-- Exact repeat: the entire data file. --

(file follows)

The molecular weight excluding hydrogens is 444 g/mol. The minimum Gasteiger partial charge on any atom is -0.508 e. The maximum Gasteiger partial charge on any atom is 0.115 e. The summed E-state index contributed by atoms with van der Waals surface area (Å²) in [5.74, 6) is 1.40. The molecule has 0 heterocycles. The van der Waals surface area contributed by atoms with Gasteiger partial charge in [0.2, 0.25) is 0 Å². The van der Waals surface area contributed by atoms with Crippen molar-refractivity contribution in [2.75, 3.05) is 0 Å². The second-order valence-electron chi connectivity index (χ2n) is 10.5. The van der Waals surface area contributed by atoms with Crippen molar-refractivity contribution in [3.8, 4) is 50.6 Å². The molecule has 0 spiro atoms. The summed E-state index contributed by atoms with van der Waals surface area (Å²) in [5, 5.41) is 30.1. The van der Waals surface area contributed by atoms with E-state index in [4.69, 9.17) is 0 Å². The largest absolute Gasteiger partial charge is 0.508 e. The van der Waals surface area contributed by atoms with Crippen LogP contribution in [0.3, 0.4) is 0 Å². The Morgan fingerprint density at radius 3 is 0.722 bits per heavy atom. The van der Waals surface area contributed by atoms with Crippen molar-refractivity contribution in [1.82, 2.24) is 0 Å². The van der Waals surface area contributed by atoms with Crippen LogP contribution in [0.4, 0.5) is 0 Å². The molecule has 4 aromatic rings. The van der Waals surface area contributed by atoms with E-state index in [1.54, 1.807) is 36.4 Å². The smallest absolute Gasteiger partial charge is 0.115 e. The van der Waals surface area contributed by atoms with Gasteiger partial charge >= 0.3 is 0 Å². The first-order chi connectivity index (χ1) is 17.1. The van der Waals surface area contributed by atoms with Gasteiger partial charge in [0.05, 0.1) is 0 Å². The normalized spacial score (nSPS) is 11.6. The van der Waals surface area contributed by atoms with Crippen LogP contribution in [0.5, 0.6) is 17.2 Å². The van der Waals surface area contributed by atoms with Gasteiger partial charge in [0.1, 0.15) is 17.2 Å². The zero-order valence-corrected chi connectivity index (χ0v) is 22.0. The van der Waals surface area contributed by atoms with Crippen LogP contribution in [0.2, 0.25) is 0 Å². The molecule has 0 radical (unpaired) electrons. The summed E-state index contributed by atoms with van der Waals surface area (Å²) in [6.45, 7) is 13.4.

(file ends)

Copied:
The molecular weight excluding hydrogens is 444 g/mol. The minimum Gasteiger partial charge on any atom is -0.508 e. The maximum Gasteiger partial charge on any atom is 0.115 e. The summed E-state index contributed by atoms with van der Waals surface area (Å²) in [5.74, 6) is 1.40. The molecule has 0 heterocycles. The van der Waals surface area contributed by atoms with Gasteiger partial charge in [0.2, 0.25) is 0 Å². The van der Waals surface area contributed by atoms with Crippen molar-refractivity contribution in [2.75, 3.05) is 0 Å². The second-order valence-electron chi connectivity index (χ2n) is 10.5. The van der Waals surface area contributed by atoms with Crippen molar-refractivity contribution in [3.8, 4) is 50.6 Å². The molecule has 0 spiro atoms. The summed E-state index contributed by atoms with van der Waals surface area (Å²) in [5, 5.41) is 30.1. The van der Waals surface area contributed by atoms with E-state index in [4.69, 9.17) is 0 Å². The largest absolute Gasteiger partial charge is 0.508 e. The van der Waals surface area contributed by atoms with Crippen LogP contribution in [0.3, 0.4) is 0 Å². The Morgan fingerprint density at radius 3 is 0.722 bits per heavy atom. The van der Waals surface area contributed by atoms with Crippen molar-refractivity contribution in [1.82, 2.24) is 0 Å². The van der Waals surface area contributed by atoms with Crippen LogP contribution in [0.4, 0.5) is 0 Å². The molecule has 4 aromatic rings. The van der Waals surface area contributed by atoms with E-state index in [1.54, 1.807) is 36.4 Å². The smallest absolute Gasteiger partial charge is 0.115 e. The van der Waals surface area contributed by atoms with Gasteiger partial charge >= 0.3 is 0 Å². The first-order chi connectivity index (χ1) is 17.1. The van der Waals surface area contributed by atoms with Gasteiger partial charge in [0.05, 0.1) is 0 Å². The normalized spacial score (nSPS) is 11.6. The van der Waals surface area contributed by atoms with Crippen LogP contribution in [0.5, 0.6) is 17.2 Å². The van der Waals surface area contributed by atoms with Gasteiger partial charge in [0.1, 0.15) is 17.2 Å². The zero-order valence-corrected chi connectivity index (χ0v) is 22.0. The van der Waals surface area contributed by atoms with Crippen LogP contribution in [0.2, 0.25) is 0 Å². The molecule has 0 radical (unpaired) electrons. The summed E-state index contributed by atoms with van der Waals surface area (Å²) in [6.45, 7) is 13.4.